Contested rural landscapes: contemporary entanglements of tourism and farming
Abstract: The longstanding synergy between rural tourism and farming is under threat from agricultural intensification. Tourism interests in many parts of the world may find themselves facing the negative consequences of long-term shifts in farming practices, particularly the proliferation of intensive livestock operations or factory farms which accompanies the continuing rise in global meat consumption. This study from Herefordshire and Shropshire, in the UK, explores the complex relations surrounding the rapidly multiplying planning applications for intensive poultry units over the last ten years. Concerns that the poultry industry will harm local tourism trade are often raised, yet are denied by the farmer applicants and ignored by planning officers. There is little previous research about how tourists respond to intensive livestock operations and whether visitor economies could gradually experience harm from the cumulative environmental and other impacts. Drawing on survey, documentary, observational and interview data this research found increasing awareness among rural visitors and tourism businesses about negative experiential and economic impacts. Asymmetric power relations and dominant agricultural rationalities have held sway and suppressed tourism voices within a weak policy and planning context. The research recommends adjustments to planning processes to address the slow violence the development of industrial farming practices brings.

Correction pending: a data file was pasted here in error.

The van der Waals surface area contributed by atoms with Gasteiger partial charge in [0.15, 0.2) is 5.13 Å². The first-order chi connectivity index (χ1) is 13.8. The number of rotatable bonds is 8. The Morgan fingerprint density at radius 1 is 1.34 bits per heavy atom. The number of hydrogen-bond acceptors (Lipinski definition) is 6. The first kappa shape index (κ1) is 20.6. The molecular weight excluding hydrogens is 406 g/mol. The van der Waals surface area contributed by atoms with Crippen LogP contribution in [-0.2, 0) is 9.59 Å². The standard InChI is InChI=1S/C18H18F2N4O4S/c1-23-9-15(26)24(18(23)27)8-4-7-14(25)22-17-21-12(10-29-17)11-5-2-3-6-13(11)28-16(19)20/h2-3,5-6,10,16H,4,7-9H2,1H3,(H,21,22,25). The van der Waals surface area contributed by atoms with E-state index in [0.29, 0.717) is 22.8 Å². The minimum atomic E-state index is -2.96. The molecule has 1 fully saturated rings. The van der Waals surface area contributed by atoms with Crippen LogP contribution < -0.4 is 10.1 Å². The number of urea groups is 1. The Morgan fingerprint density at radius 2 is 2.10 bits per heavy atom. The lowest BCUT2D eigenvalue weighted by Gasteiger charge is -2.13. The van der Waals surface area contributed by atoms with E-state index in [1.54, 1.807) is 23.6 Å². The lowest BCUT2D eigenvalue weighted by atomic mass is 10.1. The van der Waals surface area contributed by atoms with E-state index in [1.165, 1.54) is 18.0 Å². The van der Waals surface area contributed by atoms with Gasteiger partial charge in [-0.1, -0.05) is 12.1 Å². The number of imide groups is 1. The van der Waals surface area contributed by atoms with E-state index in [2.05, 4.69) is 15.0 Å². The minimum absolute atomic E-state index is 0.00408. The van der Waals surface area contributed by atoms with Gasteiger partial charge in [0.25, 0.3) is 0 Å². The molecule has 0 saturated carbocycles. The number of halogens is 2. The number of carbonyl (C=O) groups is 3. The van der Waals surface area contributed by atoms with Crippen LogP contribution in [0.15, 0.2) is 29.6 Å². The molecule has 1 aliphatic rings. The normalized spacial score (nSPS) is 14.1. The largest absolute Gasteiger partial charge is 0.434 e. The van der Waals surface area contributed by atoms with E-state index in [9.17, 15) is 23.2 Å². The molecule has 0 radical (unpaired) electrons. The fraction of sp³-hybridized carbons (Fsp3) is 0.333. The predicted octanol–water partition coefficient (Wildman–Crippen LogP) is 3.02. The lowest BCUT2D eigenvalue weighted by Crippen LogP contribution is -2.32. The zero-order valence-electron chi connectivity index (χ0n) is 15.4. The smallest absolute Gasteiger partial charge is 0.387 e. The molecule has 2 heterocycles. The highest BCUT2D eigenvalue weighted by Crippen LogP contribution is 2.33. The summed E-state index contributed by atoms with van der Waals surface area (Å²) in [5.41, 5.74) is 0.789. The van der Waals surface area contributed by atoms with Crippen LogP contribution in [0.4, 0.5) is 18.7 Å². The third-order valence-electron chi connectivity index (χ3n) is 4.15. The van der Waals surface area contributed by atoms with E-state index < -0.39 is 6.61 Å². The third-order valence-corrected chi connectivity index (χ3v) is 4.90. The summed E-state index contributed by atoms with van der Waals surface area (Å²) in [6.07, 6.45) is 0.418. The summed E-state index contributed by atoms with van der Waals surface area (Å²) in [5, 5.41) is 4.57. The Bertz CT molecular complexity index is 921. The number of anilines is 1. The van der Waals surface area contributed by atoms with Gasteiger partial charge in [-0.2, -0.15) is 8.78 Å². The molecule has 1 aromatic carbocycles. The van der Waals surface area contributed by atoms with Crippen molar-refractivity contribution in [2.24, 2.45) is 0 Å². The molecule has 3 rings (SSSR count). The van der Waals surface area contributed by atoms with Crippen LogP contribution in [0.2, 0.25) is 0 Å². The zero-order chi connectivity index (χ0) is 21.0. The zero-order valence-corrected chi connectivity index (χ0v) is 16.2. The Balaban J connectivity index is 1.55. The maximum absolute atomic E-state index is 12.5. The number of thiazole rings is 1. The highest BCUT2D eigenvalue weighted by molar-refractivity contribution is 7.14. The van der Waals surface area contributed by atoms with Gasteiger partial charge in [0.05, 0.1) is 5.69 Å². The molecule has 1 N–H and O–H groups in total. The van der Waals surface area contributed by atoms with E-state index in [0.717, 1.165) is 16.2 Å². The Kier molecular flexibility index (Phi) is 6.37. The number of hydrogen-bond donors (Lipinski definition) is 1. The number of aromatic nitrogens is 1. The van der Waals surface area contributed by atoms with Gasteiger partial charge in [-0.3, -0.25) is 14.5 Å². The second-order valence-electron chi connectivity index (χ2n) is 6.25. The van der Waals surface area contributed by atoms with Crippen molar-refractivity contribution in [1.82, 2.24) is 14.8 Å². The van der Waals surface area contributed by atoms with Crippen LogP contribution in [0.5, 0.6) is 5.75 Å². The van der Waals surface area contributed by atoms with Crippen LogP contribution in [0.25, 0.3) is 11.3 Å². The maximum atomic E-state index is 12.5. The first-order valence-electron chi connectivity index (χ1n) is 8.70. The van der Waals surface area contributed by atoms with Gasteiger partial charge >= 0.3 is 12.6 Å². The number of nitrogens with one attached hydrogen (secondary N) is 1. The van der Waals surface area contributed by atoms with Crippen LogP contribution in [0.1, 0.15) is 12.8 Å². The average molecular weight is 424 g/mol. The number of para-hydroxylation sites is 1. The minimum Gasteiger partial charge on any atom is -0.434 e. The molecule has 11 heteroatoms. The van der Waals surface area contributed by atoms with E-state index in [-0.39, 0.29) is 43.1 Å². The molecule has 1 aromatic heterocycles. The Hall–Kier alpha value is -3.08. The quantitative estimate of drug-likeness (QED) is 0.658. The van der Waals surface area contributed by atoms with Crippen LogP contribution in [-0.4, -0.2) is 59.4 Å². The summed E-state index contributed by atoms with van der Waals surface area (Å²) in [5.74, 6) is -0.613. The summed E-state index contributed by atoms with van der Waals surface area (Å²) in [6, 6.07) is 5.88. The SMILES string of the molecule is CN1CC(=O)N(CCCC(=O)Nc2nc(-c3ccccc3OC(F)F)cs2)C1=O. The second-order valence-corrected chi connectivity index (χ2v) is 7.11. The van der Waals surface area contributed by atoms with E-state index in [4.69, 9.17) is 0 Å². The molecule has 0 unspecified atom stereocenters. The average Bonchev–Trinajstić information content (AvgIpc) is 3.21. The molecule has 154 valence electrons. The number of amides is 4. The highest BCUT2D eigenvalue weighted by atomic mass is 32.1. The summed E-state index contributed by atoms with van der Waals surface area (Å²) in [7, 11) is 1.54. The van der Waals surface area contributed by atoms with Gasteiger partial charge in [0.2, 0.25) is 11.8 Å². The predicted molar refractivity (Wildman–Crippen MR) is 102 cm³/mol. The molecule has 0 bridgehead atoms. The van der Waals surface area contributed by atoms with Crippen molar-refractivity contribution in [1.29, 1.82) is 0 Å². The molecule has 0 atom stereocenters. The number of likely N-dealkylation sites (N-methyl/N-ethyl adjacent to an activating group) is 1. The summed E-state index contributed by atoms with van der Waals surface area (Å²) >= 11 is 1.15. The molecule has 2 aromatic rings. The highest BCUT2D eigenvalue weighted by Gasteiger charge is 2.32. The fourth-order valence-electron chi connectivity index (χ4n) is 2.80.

Keywords: Rural tourism / intensive livestock agriculture / planning conflicts
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